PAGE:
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DAY 5 — A DAY IN DEN HAAG

THURSDAY NOTES:

AFC Ajax youth camp Day 4 of 5 (boys only)
Den Haag walk
Dordrecht day trip
Den Haag evening shopping day (shops open late Thursday only)

DEN HAAG — BREAKFAST WALK IN HET NOORDEINDE

DEN HAAG — HISTORIC CENTER

DEN HAAG — DE PLAATS (THE PLACE SQUARE)

DEN HAAG — BENNINHOF PARLIAMENTARY COMPLEX

DORDRECHT — LUNCH

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DEN HAAG — “THURSDAY SHOPPING NIGHT”

STORES OPEN UNTIL 21:00 (9PM) AS OPPOSED TO REGULAR 17:00 (5PM) CLOSING TIME

THURSDAY REFLECTION:

The tight cobbled streets of historic Den Haag are a quaint contrast to the grand boulevards around the Benninhof, and particularly to the modern skyscrapers around Centraal Station. Het Noordeinde, near the palace, is quiet until shops begin to open around 10:00. The heart of the democratic monarchy for the Netherlands is found next to the Hofvijver (Court Pond) where preserved examples of Dutch architecture sit within the Inner Court of the Benninhof—the Ridderzaal (Knight’s Hall), the Great Hall among the centuries-old monumental buildings of the Dutch Parliament.

The picturesque streets of the historic inner city of Dordrecht are found around the port, away from the streets and stores near the train station that, to me, lacked charm. Back in Den Haag that evening, the streets were buzzing with people as stores were opened later on Thursdays, providing us with a lively evening of shopping.

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DAY 6 — CAMP CLOSING CEREMONY + SHEVENINGEN

FRIDAY NOTES:

AFC Ajax youth camp Day 5 of 5 (afternoon closing ceremony)
Den Haag morning and lunch with Baz (Dutch friend)
Evening and dinner in Sheveningen near the pier

DEN HAAG — PLEIN (SQUARE) TO THE HOFVIJVER

AFC AJAX YOUTH FOOTBALL CAMP — FINAL COMPETITION + CLOSING CEREMONY

SHEVENINGEN — BEACH AND DINNER

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FRIDAY REFLECTION:

After a quiet morning walk to the Hofvijver, we enjoyed meeting with a new Dutch friend, Baz, for lunch to discuss life in the Netherlands. From here we headed to the boys’ field to watch the final competitions and closing ceremony of their camp. Thanking the staff (Dank je wel!) for a great experience, we bid Vaarwel (Goodbye) to the players, families and coaches. That evening Sheveningen was the perfect setting to eat seafood at the beach while enjoying the sunset over the Noordzee (North Sea).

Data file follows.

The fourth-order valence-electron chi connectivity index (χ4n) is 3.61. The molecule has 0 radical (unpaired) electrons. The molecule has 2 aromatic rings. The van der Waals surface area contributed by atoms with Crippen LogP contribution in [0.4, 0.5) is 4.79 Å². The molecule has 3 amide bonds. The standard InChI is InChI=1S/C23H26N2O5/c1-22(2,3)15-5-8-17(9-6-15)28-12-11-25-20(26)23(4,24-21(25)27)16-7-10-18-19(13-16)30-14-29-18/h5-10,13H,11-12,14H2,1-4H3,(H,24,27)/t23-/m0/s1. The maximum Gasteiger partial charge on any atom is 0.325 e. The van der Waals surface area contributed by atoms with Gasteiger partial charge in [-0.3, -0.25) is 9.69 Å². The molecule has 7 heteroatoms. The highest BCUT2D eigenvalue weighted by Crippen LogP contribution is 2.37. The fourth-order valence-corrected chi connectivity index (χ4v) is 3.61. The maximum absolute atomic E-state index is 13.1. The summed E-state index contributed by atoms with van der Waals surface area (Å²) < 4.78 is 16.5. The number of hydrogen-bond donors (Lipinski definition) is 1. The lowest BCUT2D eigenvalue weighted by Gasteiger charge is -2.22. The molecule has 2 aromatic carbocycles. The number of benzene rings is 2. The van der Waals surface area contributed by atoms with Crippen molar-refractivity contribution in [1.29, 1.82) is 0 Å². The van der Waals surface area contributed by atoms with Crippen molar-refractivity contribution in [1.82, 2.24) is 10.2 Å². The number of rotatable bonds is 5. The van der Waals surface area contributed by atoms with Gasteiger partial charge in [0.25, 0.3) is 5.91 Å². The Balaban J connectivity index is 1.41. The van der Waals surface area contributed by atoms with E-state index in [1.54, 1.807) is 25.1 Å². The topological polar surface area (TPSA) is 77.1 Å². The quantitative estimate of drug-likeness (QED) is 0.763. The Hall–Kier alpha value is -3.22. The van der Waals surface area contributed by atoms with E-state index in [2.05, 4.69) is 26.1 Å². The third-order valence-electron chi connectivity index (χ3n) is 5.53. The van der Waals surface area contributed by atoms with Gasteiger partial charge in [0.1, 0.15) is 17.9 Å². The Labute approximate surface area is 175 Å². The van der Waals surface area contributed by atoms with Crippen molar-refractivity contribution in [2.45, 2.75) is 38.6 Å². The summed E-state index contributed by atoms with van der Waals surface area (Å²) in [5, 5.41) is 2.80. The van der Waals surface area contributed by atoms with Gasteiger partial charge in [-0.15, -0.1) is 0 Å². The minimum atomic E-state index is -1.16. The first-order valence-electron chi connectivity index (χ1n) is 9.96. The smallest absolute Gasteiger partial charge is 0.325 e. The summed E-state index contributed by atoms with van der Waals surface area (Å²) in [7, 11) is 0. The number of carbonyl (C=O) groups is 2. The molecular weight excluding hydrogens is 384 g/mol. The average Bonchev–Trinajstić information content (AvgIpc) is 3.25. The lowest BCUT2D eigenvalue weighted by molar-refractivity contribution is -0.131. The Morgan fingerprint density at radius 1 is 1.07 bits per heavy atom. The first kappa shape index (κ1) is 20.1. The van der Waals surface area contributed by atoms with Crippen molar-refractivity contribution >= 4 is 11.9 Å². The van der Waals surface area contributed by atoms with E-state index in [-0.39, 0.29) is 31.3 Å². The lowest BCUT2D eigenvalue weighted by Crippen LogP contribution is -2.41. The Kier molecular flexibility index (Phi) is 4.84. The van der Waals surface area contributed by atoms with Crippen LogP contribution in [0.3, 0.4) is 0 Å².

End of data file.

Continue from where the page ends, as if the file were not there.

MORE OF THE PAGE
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DAY 7 — DEN HAAG TO BRUSSELS, BELGIUM

SATURDAY NOTES:

Travel Day
Rail pass Day 4 of 10 — Den Haag Centraal to Bruxelles-Midi Station
Stop in Breda, Netherlands and Antwerp, Belgium

DEN HAAG — FINAL MORNING WALK

BREDA, NORTH BRABANT — WALK TO PARK

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OFF TO BELGIUM… FINAL REFLECTION:

Quality comes to mind first when reflecting on our time in the Netherlands. Den Haag in particular, is clean and orderly. Navigation on trains and trams is timely; stops are well-marked; trains are clean. Streets are works of art in themselves—well-maintained, often with pervious paving stones infilled with sand. The ubiquitous dedicated bike lanes are easily-identified brick-red pathways.

People were generally friendly, considerate and open-minded—several exemplified accommodating generosity to us. The Dutch seem candid and sincere with a somewhat dry, but not cynical, sense of humor. We admired their inherent ability to adapt, desire to preserve heritage and nature, and willingness to embrace progress and cultures of the world.